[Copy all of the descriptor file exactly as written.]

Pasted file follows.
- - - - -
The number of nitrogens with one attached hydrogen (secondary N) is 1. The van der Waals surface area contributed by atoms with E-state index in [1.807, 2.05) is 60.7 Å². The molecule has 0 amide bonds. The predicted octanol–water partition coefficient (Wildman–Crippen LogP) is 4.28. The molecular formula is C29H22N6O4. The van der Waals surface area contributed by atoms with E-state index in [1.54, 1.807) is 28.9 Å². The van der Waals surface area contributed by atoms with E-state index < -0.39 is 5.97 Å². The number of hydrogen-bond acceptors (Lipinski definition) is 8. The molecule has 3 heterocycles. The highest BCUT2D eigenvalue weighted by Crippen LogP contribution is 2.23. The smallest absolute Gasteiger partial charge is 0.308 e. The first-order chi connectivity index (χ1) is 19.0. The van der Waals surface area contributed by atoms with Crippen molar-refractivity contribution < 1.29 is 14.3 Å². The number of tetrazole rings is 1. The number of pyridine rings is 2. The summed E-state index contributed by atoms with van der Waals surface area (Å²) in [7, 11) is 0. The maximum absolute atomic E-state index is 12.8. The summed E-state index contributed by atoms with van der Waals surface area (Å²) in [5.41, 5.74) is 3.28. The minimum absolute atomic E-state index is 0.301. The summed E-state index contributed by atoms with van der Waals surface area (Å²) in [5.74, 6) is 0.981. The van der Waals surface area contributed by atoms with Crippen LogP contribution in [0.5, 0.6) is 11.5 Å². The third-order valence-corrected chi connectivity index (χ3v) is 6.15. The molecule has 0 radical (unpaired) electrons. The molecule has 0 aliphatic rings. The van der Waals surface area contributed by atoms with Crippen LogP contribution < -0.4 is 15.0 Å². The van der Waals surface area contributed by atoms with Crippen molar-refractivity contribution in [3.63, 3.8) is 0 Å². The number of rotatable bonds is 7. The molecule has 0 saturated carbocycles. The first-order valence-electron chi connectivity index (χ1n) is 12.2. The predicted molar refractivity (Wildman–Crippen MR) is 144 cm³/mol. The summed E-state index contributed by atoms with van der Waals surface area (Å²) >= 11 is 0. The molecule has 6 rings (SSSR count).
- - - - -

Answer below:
The number of nitrogens with one attached hydrogen (secondary N) is 1. The van der Waals surface area contributed by atoms with E-state index in [1.807, 2.05) is 60.7 Å². The molecule has 0 amide bonds. The predicted octanol–water partition coefficient (Wildman–Crippen LogP) is 4.28. The molecular formula is C29H22N6O4. The van der Waals surface area contributed by atoms with E-state index in [1.54, 1.807) is 28.9 Å². The van der Waals surface area contributed by atoms with E-state index < -0.39 is 5.97 Å². The number of hydrogen-bond acceptors (Lipinski definition) is 8. The molecule has 3 heterocycles. The highest BCUT2D eigenvalue weighted by Crippen LogP contribution is 2.23. The smallest absolute Gasteiger partial charge is 0.308 e. The first-order chi connectivity index (χ1) is 19.0. The van der Waals surface area contributed by atoms with Crippen molar-refractivity contribution < 1.29 is 14.3 Å². The number of tetrazole rings is 1. The number of pyridine rings is 2. The summed E-state index contributed by atoms with van der Waals surface area (Å²) in [7, 11) is 0. The maximum absolute atomic E-state index is 12.8. The summed E-state index contributed by atoms with van der Waals surface area (Å²) in [5.41, 5.74) is 3.28. The minimum absolute atomic E-state index is 0.301. The summed E-state index contributed by atoms with van der Waals surface area (Å²) in [5.74, 6) is 0.981. The van der Waals surface area contributed by atoms with Crippen LogP contribution in [0.5, 0.6) is 11.5 Å². The third-order valence-corrected chi connectivity index (χ3v) is 6.15. The molecule has 0 radical (unpaired) electrons. The molecule has 0 aliphatic rings. The van der Waals surface area contributed by atoms with Crippen LogP contribution < -0.4 is 15.0 Å². The van der Waals surface area contributed by atoms with Crippen molar-refractivity contribution in [3.63, 3.8) is 0 Å². The number of rotatable bonds is 7. The molecule has 0 saturated carbocycles. The first-order valence-electron chi connectivity index (χ1n) is 12.2. The predicted molar refractivity (Wildman–Crippen MR) is 144 cm³/mol. The summed E-state index contributed by atoms with van der Waals surface area (Å²) >= 11 is 0. The molecule has 6 rings (SSSR count).